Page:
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Kooking With Karl

Do you enjoy food and wine? Do you want to know what wine to pair with what food?

Check out "Kooking With Karl" for some great recipes, wine reviews and more.

Province of Newfoundland and Labrador

Flag of Newfoundland and LabradorNewfoundland or "THE ROCK" is Canada’s most easterly province. It joined the Confederation of Canada as the last province in 1949. The province was officially called Newfoundland up till 2001 when the constitution of Canada was changed and the official name became Newfoundland and Labrador.

The Island of Newfoundland is located in the Gulf of St. Lawrence. The larger part of the province, Labrador, is on the eastern part of the Canadian mainland bordering Quebec to the west and a small part of Nunavut right at the northern tip of Labrador. Labrador is north of the island of Newfoundland, separated by the Strait of Belle Isle. This divides the province into two separate geographical areas.

Most Canadian's still refer to the province as Newfoundland and the main land part as Labrador. Have a closer look at our map

The Capital St. John's shares the same latitude as Paris, France, and Seattle, Washington.

Here are some quick facts:

  • Combined land area – 405,720km²
  • Island of Newfoundland land area – 111,390km²
  • Labrador land area – 294,330km²
  • Over 7,000 small islands
  • 29,000km of coast line
  • Capital – St. John's
  • Language – Mostly English (see below)
  • Population as of 2010 – 509,739

Icebergs floatingIf you compare the land mass of the Province of Newfoundland and Labrador to other places it is approximately the same size as Sweden, ten times the size of Switzerland, and about one and three quarter the size of Great Britain, the state of Texas is approximate. 1.7 times larger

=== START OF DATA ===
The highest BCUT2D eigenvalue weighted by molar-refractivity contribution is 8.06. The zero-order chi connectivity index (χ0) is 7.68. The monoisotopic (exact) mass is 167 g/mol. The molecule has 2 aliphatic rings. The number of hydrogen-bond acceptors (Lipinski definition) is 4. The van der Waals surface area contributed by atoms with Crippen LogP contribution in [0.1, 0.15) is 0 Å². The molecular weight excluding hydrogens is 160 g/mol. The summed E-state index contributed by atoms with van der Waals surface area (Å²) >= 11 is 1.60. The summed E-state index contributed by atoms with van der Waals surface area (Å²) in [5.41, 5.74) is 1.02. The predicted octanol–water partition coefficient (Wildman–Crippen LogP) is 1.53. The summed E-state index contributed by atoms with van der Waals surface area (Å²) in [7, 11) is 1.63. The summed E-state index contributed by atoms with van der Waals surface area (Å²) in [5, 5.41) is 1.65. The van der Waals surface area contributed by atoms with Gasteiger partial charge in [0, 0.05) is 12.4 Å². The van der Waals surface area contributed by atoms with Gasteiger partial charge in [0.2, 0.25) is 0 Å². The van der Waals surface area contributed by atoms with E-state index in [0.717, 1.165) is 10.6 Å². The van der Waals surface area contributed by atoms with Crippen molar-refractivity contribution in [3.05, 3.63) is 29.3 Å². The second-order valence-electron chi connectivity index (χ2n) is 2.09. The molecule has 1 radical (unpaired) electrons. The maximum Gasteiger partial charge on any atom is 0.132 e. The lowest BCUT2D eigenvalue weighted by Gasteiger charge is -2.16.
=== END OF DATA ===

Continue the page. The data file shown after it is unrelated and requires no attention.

Population wise, Sweden has about 18 x more people, Switzerland about 15 x , Great Britain about 121 x the population, and Texas about 50 x more. More statistics and information on the Government of Newfoundland and Labrador website.

Newfoundland & Labrador History

Very interesting, evidence in Port au Choix was found of Achaic Indians from about 8000 years ago. Then the Innu people inhabited the area from about 3000-4000 years ago, then the Inuit.

More recently the Vikings at L’Anse-Aux Meadows around 1000 A.D., in the 16th century the Basque whalers at Red Bay came for the Whale oil for the lamps in Europe.

John Cabot, or his real name: Giovanni Caboto, Italian, but sailing for the English Crown, landed in Newfoundland in the late 1497. Captain Cook followed and many more.

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Newfoundlanders lived off the sea for centuries, mainly the Cod fisheries - but that came to a screeching halt in 2003.

For more on the history of Newfoundland and Labrador read "History of Newfoundland and Labrador" or the Government of Newfoundland and Labrador website

Language

Grosemore ParkThe official language is English, however, there are probably more varieties of English spoken in Newfoundland and Labrador than anywhere else in the world.

Newfoundlanders can be a bit hard to understand because old expressions are still used, little French and some of the Native languages like Innu-Aimun and Inuktitut are still spoken, while Beothuk and Mi’kmaq have disappeared. More on Newfoundland languages

There is actually a Dictionary of Newfoundland English. Check it out.

Newfoundland & Labrador Tourist Information

Newfoundland can be reached from North Sidney, Nova Scotia. by ferries either to Port-aux-Basque on the southwest coast, or to Argentia, close to St.John’s, or by ferry at the northern tip of the Island of Newfoundland to reach Labrador from St.Barbe to Blanc Sablon, and also by the Trans Labrador Highway from Quebec.

If you prefer to fly, there are also several airports, the main ones are St. John's International Airport and Gander International Airport. In Labrador the main one is Wabush Municipal.

For tourist information, hunting and fishing information, camping and more, check out the Newfoundland and labrador tourism website.

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